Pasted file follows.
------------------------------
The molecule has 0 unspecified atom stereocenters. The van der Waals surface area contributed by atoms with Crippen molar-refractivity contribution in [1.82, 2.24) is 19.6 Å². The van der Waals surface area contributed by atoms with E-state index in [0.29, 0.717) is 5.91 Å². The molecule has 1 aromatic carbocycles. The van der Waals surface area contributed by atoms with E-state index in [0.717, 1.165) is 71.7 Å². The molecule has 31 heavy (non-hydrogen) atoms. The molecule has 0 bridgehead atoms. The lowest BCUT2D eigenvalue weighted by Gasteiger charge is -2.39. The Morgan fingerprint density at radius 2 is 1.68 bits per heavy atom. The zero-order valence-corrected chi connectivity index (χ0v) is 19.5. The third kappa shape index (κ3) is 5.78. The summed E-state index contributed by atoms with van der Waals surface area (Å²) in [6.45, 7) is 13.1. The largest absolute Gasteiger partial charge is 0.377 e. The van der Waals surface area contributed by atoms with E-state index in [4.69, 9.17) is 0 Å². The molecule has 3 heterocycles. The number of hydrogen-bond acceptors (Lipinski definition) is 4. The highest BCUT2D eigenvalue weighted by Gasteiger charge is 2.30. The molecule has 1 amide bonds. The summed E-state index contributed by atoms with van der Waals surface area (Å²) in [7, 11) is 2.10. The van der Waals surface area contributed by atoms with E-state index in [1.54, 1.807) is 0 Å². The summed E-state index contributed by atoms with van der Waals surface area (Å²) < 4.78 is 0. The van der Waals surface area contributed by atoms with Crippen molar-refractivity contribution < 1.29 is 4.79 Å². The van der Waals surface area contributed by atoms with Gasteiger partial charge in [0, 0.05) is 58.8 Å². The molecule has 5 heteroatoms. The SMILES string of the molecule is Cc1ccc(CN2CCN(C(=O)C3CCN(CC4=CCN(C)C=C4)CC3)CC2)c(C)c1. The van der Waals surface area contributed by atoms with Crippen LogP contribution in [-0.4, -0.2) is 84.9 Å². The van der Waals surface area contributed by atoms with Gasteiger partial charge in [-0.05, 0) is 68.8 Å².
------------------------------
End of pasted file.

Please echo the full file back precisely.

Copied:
The molecule has 0 unspecified atom stereocenters. The van der Waals surface area contributed by atoms with Crippen molar-refractivity contribution in [1.82, 2.24) is 19.6 Å². The van der Waals surface area contributed by atoms with E-state index in [0.29, 0.717) is 5.91 Å². The molecule has 1 aromatic carbocycles. The van der Waals surface area contributed by atoms with E-state index in [0.717, 1.165) is 71.7 Å². The molecule has 31 heavy (non-hydrogen) atoms. The molecule has 0 bridgehead atoms. The lowest BCUT2D eigenvalue weighted by Gasteiger charge is -2.39. The Morgan fingerprint density at radius 2 is 1.68 bits per heavy atom. The zero-order valence-corrected chi connectivity index (χ0v) is 19.5. The third kappa shape index (κ3) is 5.78. The summed E-state index contributed by atoms with van der Waals surface area (Å²) in [6.45, 7) is 13.1. The largest absolute Gasteiger partial charge is 0.377 e. The van der Waals surface area contributed by atoms with E-state index in [4.69, 9.17) is 0 Å². The molecule has 3 heterocycles. The number of hydrogen-bond acceptors (Lipinski definition) is 4. The highest BCUT2D eigenvalue weighted by Gasteiger charge is 2.30. The molecule has 1 amide bonds. The summed E-state index contributed by atoms with van der Waals surface area (Å²) in [7, 11) is 2.10. The van der Waals surface area contributed by atoms with E-state index in [1.54, 1.807) is 0 Å². The summed E-state index contributed by atoms with van der Waals surface area (Å²) < 4.78 is 0. The van der Waals surface area contributed by atoms with Crippen molar-refractivity contribution < 1.29 is 4.79 Å². The van der Waals surface area contributed by atoms with Gasteiger partial charge in [0, 0.05) is 58.8 Å². The molecule has 5 heteroatoms. The SMILES string of the molecule is Cc1ccc(CN2CCN(C(=O)C3CCN(CC4=CCN(C)C=C4)CC3)CC2)c(C)c1. The van der Waals surface area contributed by atoms with Crippen LogP contribution in [-0.4, -0.2) is 84.9 Å². The van der Waals surface area contributed by atoms with Gasteiger partial charge in [-0.05, 0) is 68.8 Å².